Through the preservation and exhibition of African American material culture, history, and aesthetic expression, the Carver Museum works to create a space where the global contributions of all Black people are celebrated.
We accomplish this by telling stories about our local community and connecting those histories to larger narratives about Blackness.
Our museum is housed in a 36,000 square-foot facility that includes four galleries, a conference room, classroom, darkroom, dance studio, 134-seat theatre, and archival space. The galleries feature a core exhibit, The African American Presence in 19th Century Texas, a permanent exhibit on Austin African-American families, an Artists’ Gallery, and a children’s exhibit on African-American scientists and inventors. Admission to the Carver Museum is free of charge.
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Check out more information on George Washington Carver the scientist, the artist, the man.
DISCLAIMER ABOUT CARVER NAME:
The Carver Museum, Cultural and Genealogy Center is not a museum on George Washington Carver. We are named after him and have spaces that honor his contributions.
For research inquiries on Dr. Carver, we recommend contacting the following resources: George Washington Carver National Monument-Missouri and the Tuskegee Institute National Historic Site- Alabama which includes the George Washington Carver Museum.
Lead Curator/Culture and Arts Education Manager
Museum Site Coordinator
Administrative Specialist (Rentals)
Culture and Arts Education Coordinator
Culture and Arts Education Specialist (Theatre Tech)
Culture and Arts Instructor
Culture and Arts Education Specialist
Our history begins in the 1,896 square-foot building that housed Austin’s first library, at the corner of Ninth and Guadalupe Streets. Built in 1926, this small, wood-framed structure was soon overwhelmed by the demands of its patrons. During this time, the citizens of East Austin, along with the American Association of University Women, began to petition the city about the need for a library in their community. As a result, when a larger central library facility was built in 1933, the original building was moved to its current location on Angelina Street and later resurfaced in brick veneer.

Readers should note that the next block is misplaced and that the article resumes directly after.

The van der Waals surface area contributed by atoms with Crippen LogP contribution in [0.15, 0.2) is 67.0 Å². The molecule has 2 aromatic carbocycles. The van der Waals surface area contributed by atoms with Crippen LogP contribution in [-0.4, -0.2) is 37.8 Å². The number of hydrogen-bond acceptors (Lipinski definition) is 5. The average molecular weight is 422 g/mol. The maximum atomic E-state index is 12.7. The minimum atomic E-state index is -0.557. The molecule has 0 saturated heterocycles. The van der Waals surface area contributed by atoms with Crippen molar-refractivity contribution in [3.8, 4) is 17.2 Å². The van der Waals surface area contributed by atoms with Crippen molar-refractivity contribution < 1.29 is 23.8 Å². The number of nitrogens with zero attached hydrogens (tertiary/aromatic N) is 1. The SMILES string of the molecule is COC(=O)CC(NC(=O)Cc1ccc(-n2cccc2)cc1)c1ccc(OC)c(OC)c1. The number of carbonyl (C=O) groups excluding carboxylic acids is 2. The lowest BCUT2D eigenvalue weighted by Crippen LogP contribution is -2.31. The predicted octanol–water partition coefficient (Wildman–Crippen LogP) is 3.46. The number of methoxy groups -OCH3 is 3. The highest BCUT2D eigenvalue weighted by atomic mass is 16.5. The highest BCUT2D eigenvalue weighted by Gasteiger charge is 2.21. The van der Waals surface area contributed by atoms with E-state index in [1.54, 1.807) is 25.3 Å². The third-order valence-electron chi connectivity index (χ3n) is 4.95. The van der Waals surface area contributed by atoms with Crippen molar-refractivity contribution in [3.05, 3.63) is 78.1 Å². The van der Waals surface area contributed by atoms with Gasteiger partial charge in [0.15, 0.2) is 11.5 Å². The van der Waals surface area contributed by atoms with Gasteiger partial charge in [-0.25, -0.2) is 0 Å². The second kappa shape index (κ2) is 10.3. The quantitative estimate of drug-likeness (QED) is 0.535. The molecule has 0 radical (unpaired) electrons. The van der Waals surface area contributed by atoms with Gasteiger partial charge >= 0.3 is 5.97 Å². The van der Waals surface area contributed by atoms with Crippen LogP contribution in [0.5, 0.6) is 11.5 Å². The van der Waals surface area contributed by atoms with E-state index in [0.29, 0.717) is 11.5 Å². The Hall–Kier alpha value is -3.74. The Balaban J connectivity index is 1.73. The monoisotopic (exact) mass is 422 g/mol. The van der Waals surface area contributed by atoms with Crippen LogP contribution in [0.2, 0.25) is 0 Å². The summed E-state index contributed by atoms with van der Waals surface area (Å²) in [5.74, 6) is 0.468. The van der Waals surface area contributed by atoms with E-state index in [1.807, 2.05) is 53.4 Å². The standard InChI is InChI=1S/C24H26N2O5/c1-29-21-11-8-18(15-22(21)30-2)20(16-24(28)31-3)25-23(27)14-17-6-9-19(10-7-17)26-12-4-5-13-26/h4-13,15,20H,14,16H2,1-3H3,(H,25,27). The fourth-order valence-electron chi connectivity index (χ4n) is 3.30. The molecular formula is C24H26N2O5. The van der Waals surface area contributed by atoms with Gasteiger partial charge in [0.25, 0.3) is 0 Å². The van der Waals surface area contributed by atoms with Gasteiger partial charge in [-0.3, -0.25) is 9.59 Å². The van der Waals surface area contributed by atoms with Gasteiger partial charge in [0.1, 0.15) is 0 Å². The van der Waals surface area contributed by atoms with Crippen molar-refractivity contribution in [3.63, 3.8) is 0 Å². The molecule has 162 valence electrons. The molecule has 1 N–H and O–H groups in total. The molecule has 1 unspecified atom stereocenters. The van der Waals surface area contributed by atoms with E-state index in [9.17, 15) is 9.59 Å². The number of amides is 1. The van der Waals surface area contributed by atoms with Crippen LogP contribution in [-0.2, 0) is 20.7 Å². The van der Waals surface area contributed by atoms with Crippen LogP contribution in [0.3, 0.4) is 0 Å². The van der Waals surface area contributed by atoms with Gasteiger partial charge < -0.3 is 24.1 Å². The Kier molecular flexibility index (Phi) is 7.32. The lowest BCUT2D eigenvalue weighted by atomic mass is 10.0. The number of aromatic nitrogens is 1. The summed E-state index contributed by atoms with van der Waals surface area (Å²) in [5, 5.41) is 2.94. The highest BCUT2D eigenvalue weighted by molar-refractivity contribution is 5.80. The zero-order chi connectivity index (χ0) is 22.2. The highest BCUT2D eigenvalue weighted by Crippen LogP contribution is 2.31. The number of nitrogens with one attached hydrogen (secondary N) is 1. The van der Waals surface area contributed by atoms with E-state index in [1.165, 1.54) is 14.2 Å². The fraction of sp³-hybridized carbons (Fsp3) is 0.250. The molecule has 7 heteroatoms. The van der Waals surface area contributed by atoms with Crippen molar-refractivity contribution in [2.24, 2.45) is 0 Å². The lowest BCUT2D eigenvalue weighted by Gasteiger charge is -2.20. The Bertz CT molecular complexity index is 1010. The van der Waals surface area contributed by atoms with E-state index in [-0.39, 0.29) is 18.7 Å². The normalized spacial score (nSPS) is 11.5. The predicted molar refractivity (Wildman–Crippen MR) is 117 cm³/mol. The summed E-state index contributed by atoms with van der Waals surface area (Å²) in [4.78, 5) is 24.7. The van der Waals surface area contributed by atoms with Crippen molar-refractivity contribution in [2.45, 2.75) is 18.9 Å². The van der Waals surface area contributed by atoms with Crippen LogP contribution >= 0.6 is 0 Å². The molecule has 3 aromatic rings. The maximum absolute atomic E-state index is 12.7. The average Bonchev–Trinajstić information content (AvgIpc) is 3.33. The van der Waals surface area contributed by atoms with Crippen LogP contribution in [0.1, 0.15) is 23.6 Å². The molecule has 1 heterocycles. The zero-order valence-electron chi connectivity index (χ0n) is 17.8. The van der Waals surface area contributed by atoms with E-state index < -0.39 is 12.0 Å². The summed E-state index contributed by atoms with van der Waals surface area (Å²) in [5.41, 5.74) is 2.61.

In its early years, the Angelina Street library was simply known as the “Colored Branch”. In 1947, however, it was christened the George Washington Carver Branch Library in honor of the inventor and scientist who brought so much pride to African-Americans. For decades, the Carver Library served the Central-East Austin community, and its patronage and book collection grew steadily.
As patrons increased and space became limited, the need for a larger Carver Branch Library became apparent. Through the efforts of the Central-East Austin Citizens for a New Carver Branch, this issue continued to have a voice. In 1979 a new facility was completed directly adjacent to the original Carver Library.
As for the original building – the community imagined a museum and community center that would promote African-American history and achievement in Austin, Travis County, and beyond. On October 24, 1980, their vision became a reality. What was once Austin’s first library, and what later became Austin’s first branch library, opened its doors as the George Washington Carver Museum and Cultural Center, the first African-American neighborhood museum in of Texas.
In a 1998 bond election, the citizens of Austin voted to further expand both the Carver Museum & Cultural Center and the Carver Branch Library. Today, the museum is housed in a 36,000 square-foot facility that includes four galleries, a conference room, classroom, darkroom, dance studio, 134-seat theatre, and archival space. The galleries feature a core exhibit on Juneteenth, a permanent exhibit on Austin African-American families, an Artists’ Gallery, and a children’s exhibit on African-American scientists and inventors.
The historic building now houses the genealogy center. The museum, cultural and genealogy center is owned and operated by the City of Austin Parks and Recreation Department, Division of Museums and Cultural Programs.
The George Washington Carver Museum Facility Expansion-Phase I was completed in 2000. You can find the Phase 1 feasibility study at the following link HERE.